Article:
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The Mass Media

The Mass Media

The Mass Media

Ask Bobby #12
September 25, 2023

THIS IS IT: Election Down to the Wire

With less than a week to go until Election Day, Democratic candidate John F. Kerry and President George W. Bush are racing across the nation to lock down the votes necessary to install them into the White House.

Polls and predictions are rapidly shifting throughout these last remaining days. “It changes every minute,” says Paul Watanabe, political science professor at UMass Boston, who teaches the popular Presidential Elections course.

But some are sure of the outcome. “I’ve been predicting ever since last spring that Bush will win re-election,” says James Ward, political science professor. Kerry has made significant gains, Ward says, but polls are showing Bush is slightly ahead.

Watanabe notes that it will come down to a handful of states and turnout. “All you have to do is focus on the battleground states.”

The number of “battleground” states has slowly whittled down to eleven, among them Ohio, New Hampshire, and Florida. There may be others, too, as Bush told ABC News’s Charlie Gibson in a recent interview. “I wouldn’t discount Michigan,” Bush said. “I wouldn’t discount the influence of Wisconsin, Iowa, Minnesota and New Mexico. I think this race is a non-predictable race. I think people like to boil it down to one or two states.”

If the election is very close, there may be similar kinds of trouble as happened in Florida four years ago, says Ward. With that in mind, both campaigns are gearing up for legal challenges and are on the lookout out for legal irregularities, he says. “Both have legal teams primed and ready.”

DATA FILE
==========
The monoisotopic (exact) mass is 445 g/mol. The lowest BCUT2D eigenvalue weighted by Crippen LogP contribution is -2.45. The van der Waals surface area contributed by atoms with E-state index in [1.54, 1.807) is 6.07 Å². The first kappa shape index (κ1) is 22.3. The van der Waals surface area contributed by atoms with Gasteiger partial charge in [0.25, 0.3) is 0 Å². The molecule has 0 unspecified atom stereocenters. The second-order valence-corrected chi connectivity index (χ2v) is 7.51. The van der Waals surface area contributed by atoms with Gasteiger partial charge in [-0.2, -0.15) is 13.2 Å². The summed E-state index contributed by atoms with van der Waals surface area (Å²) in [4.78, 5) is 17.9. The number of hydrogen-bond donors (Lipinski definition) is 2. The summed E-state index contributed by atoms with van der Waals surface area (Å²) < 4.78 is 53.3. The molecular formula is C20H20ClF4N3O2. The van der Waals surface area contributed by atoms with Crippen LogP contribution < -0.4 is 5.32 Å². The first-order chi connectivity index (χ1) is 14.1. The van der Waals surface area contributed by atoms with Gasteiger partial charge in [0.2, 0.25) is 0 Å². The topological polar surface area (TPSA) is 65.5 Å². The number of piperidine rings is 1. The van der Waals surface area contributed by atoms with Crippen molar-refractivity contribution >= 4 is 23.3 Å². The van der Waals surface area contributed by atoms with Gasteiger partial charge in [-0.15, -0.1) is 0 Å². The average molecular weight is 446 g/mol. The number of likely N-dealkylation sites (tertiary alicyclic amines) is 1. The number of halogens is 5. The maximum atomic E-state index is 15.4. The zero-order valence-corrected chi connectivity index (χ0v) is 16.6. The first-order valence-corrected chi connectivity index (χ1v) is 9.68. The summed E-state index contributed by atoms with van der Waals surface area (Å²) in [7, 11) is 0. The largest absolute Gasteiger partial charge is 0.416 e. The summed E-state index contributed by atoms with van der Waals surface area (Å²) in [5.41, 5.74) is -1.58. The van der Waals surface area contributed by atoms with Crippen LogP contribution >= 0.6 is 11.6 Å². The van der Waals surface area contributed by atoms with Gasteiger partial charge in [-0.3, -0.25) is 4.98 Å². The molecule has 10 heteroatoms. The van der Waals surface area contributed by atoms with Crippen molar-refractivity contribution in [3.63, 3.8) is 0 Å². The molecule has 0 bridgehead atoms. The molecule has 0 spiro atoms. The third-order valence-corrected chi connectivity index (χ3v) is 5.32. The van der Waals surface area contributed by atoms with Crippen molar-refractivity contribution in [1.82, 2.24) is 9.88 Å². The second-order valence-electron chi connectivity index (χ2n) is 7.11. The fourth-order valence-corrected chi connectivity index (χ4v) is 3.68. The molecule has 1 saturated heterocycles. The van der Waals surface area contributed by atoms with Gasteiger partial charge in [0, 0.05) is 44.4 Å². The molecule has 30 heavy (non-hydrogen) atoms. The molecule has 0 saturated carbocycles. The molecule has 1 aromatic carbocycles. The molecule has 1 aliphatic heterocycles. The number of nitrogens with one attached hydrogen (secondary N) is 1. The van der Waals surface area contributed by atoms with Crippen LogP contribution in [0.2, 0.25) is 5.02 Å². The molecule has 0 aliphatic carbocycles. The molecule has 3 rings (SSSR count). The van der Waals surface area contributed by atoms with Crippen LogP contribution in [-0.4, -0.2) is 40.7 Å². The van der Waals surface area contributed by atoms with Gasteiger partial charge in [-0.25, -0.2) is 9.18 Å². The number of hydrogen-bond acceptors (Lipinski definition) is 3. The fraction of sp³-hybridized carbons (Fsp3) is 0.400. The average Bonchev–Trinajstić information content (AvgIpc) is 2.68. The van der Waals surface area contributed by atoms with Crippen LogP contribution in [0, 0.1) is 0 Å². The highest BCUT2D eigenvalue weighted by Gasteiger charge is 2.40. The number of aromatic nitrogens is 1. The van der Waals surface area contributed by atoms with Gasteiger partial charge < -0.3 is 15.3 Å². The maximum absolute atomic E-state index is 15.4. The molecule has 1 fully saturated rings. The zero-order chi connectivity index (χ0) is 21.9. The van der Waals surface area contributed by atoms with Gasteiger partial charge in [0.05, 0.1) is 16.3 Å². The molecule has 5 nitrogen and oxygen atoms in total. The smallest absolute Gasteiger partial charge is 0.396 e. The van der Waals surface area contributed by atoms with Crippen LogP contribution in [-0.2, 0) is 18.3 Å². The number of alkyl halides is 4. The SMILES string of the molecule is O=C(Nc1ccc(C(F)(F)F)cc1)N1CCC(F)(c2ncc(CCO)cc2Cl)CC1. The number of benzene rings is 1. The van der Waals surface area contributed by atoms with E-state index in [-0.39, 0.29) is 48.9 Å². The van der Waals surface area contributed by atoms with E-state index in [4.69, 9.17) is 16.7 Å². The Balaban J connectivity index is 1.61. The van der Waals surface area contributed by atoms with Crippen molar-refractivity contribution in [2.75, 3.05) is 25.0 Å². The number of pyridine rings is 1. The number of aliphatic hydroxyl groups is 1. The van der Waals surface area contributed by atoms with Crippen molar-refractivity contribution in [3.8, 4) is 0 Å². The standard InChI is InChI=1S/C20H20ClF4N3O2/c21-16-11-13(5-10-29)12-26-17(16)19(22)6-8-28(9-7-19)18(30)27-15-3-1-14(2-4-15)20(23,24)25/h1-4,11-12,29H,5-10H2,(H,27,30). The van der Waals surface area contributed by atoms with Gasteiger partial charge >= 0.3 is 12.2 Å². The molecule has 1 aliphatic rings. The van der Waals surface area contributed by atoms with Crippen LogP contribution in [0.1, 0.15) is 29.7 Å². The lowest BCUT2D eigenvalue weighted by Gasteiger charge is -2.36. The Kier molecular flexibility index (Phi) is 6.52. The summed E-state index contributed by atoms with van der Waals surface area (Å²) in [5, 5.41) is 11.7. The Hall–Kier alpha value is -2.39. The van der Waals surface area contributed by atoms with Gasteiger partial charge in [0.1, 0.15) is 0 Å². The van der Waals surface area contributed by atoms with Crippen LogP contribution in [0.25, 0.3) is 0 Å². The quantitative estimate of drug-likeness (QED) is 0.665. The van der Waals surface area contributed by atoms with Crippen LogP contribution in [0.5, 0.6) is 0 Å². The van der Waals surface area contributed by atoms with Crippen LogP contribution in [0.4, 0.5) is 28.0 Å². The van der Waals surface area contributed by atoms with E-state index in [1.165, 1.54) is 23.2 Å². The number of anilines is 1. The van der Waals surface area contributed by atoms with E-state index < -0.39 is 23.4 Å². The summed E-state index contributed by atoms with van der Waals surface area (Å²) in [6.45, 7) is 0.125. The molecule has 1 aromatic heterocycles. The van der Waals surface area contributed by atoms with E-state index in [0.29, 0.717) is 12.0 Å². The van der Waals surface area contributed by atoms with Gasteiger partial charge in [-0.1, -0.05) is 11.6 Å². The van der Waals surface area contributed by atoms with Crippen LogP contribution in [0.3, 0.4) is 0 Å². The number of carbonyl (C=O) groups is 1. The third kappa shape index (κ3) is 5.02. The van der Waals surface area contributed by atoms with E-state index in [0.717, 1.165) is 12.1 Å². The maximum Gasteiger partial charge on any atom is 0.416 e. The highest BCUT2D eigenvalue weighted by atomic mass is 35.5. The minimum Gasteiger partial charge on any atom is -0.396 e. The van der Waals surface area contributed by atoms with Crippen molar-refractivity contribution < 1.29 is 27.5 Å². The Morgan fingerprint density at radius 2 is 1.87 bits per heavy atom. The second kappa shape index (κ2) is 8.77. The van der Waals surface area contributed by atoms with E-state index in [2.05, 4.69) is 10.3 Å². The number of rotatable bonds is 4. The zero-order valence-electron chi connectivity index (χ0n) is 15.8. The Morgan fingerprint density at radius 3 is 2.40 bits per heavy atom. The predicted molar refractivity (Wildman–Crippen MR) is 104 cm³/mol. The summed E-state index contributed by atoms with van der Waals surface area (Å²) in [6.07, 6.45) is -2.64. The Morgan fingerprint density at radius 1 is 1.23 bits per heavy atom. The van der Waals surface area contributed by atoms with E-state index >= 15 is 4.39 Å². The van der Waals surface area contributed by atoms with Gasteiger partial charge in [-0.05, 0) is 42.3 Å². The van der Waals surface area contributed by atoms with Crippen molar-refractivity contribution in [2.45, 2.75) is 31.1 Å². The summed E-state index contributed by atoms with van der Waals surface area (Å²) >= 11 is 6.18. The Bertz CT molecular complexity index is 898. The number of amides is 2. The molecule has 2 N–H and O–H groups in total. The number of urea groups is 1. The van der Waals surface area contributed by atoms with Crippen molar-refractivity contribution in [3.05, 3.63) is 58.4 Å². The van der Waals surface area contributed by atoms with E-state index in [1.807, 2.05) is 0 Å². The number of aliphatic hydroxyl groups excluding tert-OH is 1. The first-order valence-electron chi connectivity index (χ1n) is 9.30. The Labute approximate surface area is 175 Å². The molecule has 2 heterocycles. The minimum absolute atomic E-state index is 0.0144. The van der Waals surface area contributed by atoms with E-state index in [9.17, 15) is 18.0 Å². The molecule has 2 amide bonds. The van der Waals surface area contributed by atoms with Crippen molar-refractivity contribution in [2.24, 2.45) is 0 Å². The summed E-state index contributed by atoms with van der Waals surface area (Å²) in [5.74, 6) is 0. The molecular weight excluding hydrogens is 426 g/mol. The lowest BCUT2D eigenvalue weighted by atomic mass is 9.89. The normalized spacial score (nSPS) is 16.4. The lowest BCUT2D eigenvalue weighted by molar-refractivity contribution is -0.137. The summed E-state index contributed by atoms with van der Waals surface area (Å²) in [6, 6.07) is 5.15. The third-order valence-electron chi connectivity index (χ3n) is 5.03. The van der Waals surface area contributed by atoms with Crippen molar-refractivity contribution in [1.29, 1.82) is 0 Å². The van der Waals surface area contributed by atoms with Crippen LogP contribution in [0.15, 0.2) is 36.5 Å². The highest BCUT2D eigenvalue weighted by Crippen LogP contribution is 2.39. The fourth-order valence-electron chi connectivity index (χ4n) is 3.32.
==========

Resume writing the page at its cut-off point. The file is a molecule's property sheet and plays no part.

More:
A lot of efforts are being made in advance rather than after the election to alert people of any attempts at chicanery, says Watanabe, noting that the legal arena now joins the ranks of advertising and media. “It’s a new area that’s opened in presidential politics,” he said.

Even the youth vote, long absent from having any effect on outcomes, is entering the fray. College Republicans are protesting at MTV’s Rock the Vote headquarters in California, accusing the non-partisan and non-profit group of using scare tactics to influence the election with charges of Bush re-instating the draft.

GOP Chairman Ed Gillespie, calling a re-instatement of the draft an urban myth, wrote to Rock the Vote saying they were “promoting a false and misleading campaign designed to scare America’s youth into believing that they may be drafted to serve in the military.” Rock The Vote, which is hoping to get 20 million 18 to 24 year-olds to vote, took out advertisements in newspapers asking students to make a choice between getting their education and getting drafted, and sent out mock draft notices via e-mail.

In a response letter to Gillespie, Jehmu Greene, Rock the Vote President, wrote, “Nothing cuts closer to the core of the very reason Rock the Vote exists. We think young people deserve to know where the politicians stand on this issue and that a generation that could be called to service deserves more than the phony debate they are getting.”

Some are pointing to more youth participation as an indication of higher turnout. According to USA Today, the Republican National Committee claims it has over 115,000 college campus recruits for the upcoming election, while its Democratic counterpart claims it has almost 200,000. But despite gains in registering new young voters and apparent increased interest, some analysts say the youth vote will not have that great an impact.

“It will not decide the election,” Ward said. “It won’t affect the outcome.”